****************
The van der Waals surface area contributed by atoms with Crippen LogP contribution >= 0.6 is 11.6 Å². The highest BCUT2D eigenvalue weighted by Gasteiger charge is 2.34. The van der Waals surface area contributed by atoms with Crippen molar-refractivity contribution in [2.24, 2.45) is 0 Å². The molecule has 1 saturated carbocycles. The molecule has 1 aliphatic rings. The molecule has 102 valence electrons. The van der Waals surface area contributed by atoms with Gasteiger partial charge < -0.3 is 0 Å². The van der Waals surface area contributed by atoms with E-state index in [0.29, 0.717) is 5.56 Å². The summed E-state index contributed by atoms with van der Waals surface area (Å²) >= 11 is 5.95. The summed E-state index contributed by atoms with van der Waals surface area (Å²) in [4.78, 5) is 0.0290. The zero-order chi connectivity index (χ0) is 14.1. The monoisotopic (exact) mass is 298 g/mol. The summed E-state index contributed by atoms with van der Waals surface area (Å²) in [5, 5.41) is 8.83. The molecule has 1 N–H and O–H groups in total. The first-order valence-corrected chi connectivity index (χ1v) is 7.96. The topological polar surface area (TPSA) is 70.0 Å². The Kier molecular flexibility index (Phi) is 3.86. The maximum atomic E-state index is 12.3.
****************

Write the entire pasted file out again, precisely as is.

The van der Waals surface area contributed by atoms with Crippen LogP contribution >= 0.6 is 11.6 Å². The highest BCUT2D eigenvalue weighted by Gasteiger charge is 2.34. The van der Waals surface area contributed by atoms with Crippen molar-refractivity contribution in [2.24, 2.45) is 0 Å². The molecule has 1 saturated carbocycles. The molecule has 1 aliphatic rings. The molecule has 102 valence electrons. The van der Waals surface area contributed by atoms with Gasteiger partial charge < -0.3 is 0 Å². The van der Waals surface area contributed by atoms with E-state index in [0.29, 0.717) is 5.56 Å². The summed E-state index contributed by atoms with van der Waals surface area (Å²) >= 11 is 5.95. The summed E-state index contributed by atoms with van der Waals surface area (Å²) in [4.78, 5) is 0.0290. The zero-order chi connectivity index (χ0) is 14.1. The monoisotopic (exact) mass is 298 g/mol. The summed E-state index contributed by atoms with van der Waals surface area (Å²) in [5, 5.41) is 8.83. The molecule has 1 N–H and O–H groups in total. The first-order valence-corrected chi connectivity index (χ1v) is 7.96. The topological polar surface area (TPSA) is 70.0 Å². The Kier molecular flexibility index (Phi) is 3.86. The maximum atomic E-state index is 12.3.